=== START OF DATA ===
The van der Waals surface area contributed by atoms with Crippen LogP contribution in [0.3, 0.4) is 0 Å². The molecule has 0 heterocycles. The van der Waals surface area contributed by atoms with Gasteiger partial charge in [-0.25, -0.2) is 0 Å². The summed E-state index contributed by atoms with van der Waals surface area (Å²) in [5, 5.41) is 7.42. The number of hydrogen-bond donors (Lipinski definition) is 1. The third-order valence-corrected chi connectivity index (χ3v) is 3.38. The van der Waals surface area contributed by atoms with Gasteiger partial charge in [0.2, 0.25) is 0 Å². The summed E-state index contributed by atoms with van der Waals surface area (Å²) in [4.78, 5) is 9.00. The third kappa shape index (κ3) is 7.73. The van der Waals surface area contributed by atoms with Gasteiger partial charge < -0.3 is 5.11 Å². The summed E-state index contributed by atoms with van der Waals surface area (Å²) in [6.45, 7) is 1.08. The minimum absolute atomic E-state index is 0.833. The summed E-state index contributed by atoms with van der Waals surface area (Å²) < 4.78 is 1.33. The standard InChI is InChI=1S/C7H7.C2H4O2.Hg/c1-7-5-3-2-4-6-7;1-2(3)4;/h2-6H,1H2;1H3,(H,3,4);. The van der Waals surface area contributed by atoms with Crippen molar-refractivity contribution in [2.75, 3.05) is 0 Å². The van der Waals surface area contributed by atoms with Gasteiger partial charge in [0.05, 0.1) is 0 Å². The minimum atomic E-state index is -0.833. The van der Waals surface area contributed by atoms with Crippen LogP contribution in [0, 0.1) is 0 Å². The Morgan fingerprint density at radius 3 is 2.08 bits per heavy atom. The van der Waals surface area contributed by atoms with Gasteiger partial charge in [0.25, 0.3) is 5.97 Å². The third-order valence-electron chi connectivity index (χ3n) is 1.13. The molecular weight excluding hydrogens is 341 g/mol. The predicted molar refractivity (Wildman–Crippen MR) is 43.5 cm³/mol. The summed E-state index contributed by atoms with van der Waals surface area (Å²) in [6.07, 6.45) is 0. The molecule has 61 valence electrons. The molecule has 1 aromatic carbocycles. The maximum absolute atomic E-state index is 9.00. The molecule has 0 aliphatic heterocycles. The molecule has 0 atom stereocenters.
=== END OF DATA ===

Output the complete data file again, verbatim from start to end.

The van der Waals surface area contributed by atoms with Crippen LogP contribution in [0.3, 0.4) is 0 Å². The molecule has 0 heterocycles. The van der Waals surface area contributed by atoms with Gasteiger partial charge in [-0.25, -0.2) is 0 Å². The summed E-state index contributed by atoms with van der Waals surface area (Å²) in [5, 5.41) is 7.42. The number of hydrogen-bond donors (Lipinski definition) is 1. The third-order valence-corrected chi connectivity index (χ3v) is 3.38. The van der Waals surface area contributed by atoms with Gasteiger partial charge in [0.2, 0.25) is 0 Å². The summed E-state index contributed by atoms with van der Waals surface area (Å²) in [4.78, 5) is 9.00. The third kappa shape index (κ3) is 7.73. The van der Waals surface area contributed by atoms with Gasteiger partial charge < -0.3 is 5.11 Å². The summed E-state index contributed by atoms with van der Waals surface area (Å²) in [6.45, 7) is 1.08. The minimum absolute atomic E-state index is 0.833. The summed E-state index contributed by atoms with van der Waals surface area (Å²) < 4.78 is 1.33. The standard InChI is InChI=1S/C7H7.C2H4O2.Hg/c1-7-5-3-2-4-6-7;1-2(3)4;/h2-6H,1H2;1H3,(H,3,4);. The van der Waals surface area contributed by atoms with Crippen molar-refractivity contribution in [2.75, 3.05) is 0 Å². The van der Waals surface area contributed by atoms with Gasteiger partial charge in [0.05, 0.1) is 0 Å². The minimum atomic E-state index is -0.833. The van der Waals surface area contributed by atoms with Crippen LogP contribution in [0, 0.1) is 0 Å². The Morgan fingerprint density at radius 3 is 2.08 bits per heavy atom. The van der Waals surface area contributed by atoms with Gasteiger partial charge in [0.25, 0.3) is 5.97 Å². The third-order valence-electron chi connectivity index (χ3n) is 1.13. The molecular weight excluding hydrogens is 341 g/mol. The predicted molar refractivity (Wildman–Crippen MR) is 43.5 cm³/mol. The summed E-state index contributed by atoms with van der Waals surface area (Å²) in [6.07, 6.45) is 0. The molecule has 61 valence electrons. The molecule has 1 aromatic carbocycles. The maximum absolute atomic E-state index is 9.00. The molecule has 0 aliphatic heterocycles. The molecule has 0 atom stereocenters.